This is one of the first studies to equip CHWs in a low resource setting with a diagnostic tool for real-time postpartum infection screening in the home, and to our knowledge – the only one to date to assess CHW’s ability to use an algorithm to identify post-partum women with prospective PP sepsis. Reports found on other studies to validate alternative strategies to identify maternal morbidity describe different retrospective methods and have demonstrated mixed results. In Benin, midwife-administered questionnaires in home and clinic settings at 6 months postpartum demonstrated poor validity for detecting common postpartum morbidities including anemia (34% sensitivity, 66% specificity), incontinence (5% sensitivity, 98% specificity), UTIs (2% sensitivity, 95% specificity), and prolapse (18% sensitivity, 91% specificity) [45]. In Brazil, efforts to compare maternal recall of complications related to pregnancy and childbirth with medical records similarly suggested that women could not accurately recall the occurrence of obstetric complications, including hemorrhage and infection, although recollection of process indicators like hysterectomy or blood transfusion were much higher. The length of time after delivery for these queries was not specified, but the authors note that increasing length of time from the delivery was associated with poorer recall [46]. Our study assessing CHW algorithm use was administered to post-partum women – asking about their current symptoms – rather than specific complications such as hemorrhage or care interventions and consequently does not have the potential recall bias of other morbidity measurement methods and tools.

Elsewhere in the literature, encouraging evidence on the effectiveness of screening for conditions in the home is emerging. Among newborns, CHWs have been used effectively to screen for fetal alcohol spectrum disorders [47], categorize weight in Uttar Pradesh, India [48] as well as conduct infection screening in several South Asian settings, including Mirzapur [28] and Sylhet [27], Bangladesh; and Gadchiroli, Maharashtra, India [49]. Among children under 5, CHWs have demonstrated effectiveness in screening for neurodevelopmental status [50], as well as pneumonia [44], diarrhea [51], and malaria [52]. In Sylhet, a randomized controlled trial is under way to screen and treat pregnant women between 13 and 19 weeks of gestation for abnormal vaginal flora and urinary tract infections –as a means to prevent pre-term birth [42]. Project activities rely on CHWs to provide routine antenatal and postnatal home-based care in addition to screening and treatment of pregnant women between 13 and 19 weeks of gestation for abnormal vaginal flora and urinary tract infections [42]. As part of postnatal care activities, CHWs assess mothers for vital status, fever, uterine tenderness and symptoms of postpartum hemorrhage [42]. Women with suspected postpartum complications (defined as fever >38.3°C, abdominal/uterine tenderness, self-report of excessive hemorrhage) are identified and referred to health facilities for additional care and treatment [42]. While the project is presently under way, measurement of maternal morbidity including PP sepsis is anticipated to be a key outcome. Beyond this study, no additional studies were identified in the literature which emphasize community-based postpartum infection screening in low resource settings and none were found to emphasize maternal post-partum screening focussed on puerperal sepsis.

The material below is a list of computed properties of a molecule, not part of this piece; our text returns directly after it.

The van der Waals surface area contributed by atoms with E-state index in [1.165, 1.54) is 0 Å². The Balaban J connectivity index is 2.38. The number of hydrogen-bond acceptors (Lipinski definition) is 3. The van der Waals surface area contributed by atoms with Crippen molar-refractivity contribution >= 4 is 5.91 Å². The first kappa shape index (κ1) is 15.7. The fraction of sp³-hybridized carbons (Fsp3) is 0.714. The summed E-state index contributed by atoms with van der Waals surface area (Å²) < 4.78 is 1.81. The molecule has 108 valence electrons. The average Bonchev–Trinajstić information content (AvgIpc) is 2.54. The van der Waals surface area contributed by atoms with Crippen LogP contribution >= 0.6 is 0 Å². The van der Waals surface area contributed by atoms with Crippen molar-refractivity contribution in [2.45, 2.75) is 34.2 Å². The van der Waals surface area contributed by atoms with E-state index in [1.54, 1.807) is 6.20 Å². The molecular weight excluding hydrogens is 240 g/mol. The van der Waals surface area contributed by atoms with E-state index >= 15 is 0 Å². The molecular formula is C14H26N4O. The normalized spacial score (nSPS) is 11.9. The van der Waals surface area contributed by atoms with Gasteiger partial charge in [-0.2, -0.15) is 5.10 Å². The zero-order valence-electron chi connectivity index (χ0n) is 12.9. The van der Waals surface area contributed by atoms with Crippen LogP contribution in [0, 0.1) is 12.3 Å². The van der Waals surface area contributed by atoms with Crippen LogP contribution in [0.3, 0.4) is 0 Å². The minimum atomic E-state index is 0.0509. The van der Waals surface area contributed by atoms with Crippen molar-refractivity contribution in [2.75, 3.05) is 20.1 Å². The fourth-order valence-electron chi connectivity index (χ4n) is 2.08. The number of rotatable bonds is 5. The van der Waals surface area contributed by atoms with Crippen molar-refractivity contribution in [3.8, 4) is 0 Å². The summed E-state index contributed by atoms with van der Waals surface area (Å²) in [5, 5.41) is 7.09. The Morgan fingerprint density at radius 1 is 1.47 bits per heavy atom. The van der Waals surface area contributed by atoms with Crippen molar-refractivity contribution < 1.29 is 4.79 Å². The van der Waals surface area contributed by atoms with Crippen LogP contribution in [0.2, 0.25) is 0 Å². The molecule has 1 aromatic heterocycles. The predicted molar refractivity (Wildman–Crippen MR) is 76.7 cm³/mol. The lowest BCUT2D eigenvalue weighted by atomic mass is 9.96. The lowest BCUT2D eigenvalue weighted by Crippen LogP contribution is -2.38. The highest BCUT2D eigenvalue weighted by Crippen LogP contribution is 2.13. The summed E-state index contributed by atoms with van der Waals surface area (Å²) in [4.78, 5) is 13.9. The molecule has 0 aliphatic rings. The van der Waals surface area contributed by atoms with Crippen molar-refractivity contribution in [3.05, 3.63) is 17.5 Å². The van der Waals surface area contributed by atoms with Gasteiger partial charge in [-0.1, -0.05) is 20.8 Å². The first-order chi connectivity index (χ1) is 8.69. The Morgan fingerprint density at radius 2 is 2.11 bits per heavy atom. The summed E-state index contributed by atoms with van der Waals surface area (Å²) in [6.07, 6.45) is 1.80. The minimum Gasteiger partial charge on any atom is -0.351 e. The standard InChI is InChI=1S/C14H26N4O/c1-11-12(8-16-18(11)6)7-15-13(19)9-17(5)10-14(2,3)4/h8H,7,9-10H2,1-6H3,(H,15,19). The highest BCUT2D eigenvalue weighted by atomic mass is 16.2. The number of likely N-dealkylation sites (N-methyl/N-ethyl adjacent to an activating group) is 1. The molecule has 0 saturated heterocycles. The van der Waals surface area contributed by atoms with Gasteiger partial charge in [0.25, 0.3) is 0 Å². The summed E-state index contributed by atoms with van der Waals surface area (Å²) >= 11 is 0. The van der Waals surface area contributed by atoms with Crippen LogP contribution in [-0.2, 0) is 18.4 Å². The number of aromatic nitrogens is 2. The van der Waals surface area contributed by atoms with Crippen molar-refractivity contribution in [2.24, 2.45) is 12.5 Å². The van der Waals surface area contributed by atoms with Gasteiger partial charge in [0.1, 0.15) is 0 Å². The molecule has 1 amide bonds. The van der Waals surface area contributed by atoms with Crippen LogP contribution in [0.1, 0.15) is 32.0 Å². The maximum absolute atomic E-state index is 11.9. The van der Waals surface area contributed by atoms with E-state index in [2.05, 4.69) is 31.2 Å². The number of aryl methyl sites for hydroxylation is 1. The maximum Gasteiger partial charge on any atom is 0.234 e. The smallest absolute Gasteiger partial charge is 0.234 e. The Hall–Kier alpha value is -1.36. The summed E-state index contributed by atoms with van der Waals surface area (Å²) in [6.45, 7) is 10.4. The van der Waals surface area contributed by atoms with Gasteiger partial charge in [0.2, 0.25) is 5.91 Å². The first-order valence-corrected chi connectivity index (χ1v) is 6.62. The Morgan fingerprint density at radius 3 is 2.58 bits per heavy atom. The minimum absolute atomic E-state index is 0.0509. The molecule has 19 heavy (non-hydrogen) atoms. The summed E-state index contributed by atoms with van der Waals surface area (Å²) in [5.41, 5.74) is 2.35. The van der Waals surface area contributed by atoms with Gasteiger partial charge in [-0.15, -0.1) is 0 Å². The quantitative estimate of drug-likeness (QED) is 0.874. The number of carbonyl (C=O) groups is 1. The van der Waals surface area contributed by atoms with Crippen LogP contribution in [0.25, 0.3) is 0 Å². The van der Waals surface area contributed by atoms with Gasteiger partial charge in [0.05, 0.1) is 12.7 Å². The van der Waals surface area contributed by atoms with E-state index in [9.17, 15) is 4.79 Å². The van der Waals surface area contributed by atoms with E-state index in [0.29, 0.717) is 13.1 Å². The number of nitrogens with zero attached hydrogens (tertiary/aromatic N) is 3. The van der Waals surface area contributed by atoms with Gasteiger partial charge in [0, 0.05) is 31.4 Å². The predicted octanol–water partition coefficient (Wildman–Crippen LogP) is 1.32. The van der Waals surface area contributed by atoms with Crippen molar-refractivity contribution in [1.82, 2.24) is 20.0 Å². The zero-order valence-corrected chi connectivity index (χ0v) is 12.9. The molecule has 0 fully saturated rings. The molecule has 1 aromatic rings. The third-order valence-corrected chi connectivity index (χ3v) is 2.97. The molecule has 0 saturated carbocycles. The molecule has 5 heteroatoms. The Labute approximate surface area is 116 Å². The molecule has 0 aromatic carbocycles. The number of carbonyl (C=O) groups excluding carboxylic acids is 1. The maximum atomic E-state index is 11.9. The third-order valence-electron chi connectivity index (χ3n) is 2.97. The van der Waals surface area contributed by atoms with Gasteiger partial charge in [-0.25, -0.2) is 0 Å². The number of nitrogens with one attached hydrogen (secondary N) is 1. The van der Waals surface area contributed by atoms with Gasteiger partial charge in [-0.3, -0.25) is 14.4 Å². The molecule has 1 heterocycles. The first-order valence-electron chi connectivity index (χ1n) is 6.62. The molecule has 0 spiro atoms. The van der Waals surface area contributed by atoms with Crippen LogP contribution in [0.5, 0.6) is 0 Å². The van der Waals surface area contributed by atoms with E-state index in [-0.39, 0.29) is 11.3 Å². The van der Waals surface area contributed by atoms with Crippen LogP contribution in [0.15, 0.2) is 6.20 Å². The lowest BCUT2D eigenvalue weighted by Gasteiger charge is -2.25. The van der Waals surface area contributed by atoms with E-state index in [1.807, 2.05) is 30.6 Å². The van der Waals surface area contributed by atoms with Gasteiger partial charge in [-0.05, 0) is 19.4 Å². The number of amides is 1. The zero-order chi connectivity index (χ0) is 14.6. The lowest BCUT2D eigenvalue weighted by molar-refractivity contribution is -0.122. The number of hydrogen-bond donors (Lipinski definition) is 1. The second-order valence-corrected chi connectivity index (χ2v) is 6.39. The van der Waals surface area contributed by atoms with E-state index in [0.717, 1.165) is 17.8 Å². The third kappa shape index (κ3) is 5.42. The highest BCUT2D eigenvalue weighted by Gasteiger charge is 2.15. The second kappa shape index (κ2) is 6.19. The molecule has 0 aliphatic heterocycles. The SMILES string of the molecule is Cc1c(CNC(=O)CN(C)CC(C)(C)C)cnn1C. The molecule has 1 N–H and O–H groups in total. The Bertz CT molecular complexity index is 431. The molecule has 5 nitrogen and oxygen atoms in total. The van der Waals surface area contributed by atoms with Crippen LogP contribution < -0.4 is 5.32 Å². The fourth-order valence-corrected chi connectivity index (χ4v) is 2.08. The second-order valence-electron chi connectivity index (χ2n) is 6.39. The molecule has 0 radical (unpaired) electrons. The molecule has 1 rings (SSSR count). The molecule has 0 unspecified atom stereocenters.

As dialogue continues on the optimal scope of work for CHWs [53], efforts are needed to improve integration of care and capitalize on opportunities for treating both mothers and newborns. Study findings here point to the infrequency of signs and symptoms of maternal postpartum infection which could render stand-alone vertical PP sepsis programs cost ineffective. However, post-partum care for mothers and newborns is an area in great need of strengthening [54]. This study, and the ANISA study with its underpinning newborn algorithms may provide an opportunity for generating recommendations on an integrated tool for maternal and newborn infection screening. In settings where CHWs are already in the community and/or home conducting screening for newborns, a more comprehensive approach to service delivery which includes maternal screening is likely to incur minimal incremental costs and concurrently yield improvements in morbidity and mortality. Our findings suggest that CHWs can identify symptoms and signs with very good accuracy as compared to physicians. A community-based screening algorithm should be highly sensitive – so that women suspected of illness can be referred for more expert diagnoses. The most sensitive symptoms and signs were measured fever, and asking about a history of fever, and should be included in other algorithms evaluated or deployed elsewhere. While less sensitive, the limited number of questions needed to ask about the more prevalent signs, the high sensitivity and specificity of CHW overall PP sepsis classification, and the AUROC measures indicate that the spectrum of questions about lower abdominal or pelvic pain and abnormal vaginal discharge also be included in algorithms to optimize correct identification of women who may have PP sepsis and require referral for management. As analyses continue on the risk factors for both maternal and newborn infection, further refinement to the recommended number and timing of home visits may additionally emerge and allow for further programmatic streamlining. While context specific adaptations of the algorithm may be necessary, testing in two settings in two South Asian countries provides a strong foundation for further assessments elsewhere in the region where other cadres of CHWs exist, including in India and sub-Saharan Africa where the majority of maternal deaths occur. While the symptoms and signs of PP sepsis should not differ physiologically between regions, the capabilities of CHWs including their ability to collect clinical data on signs and symptoms may differ.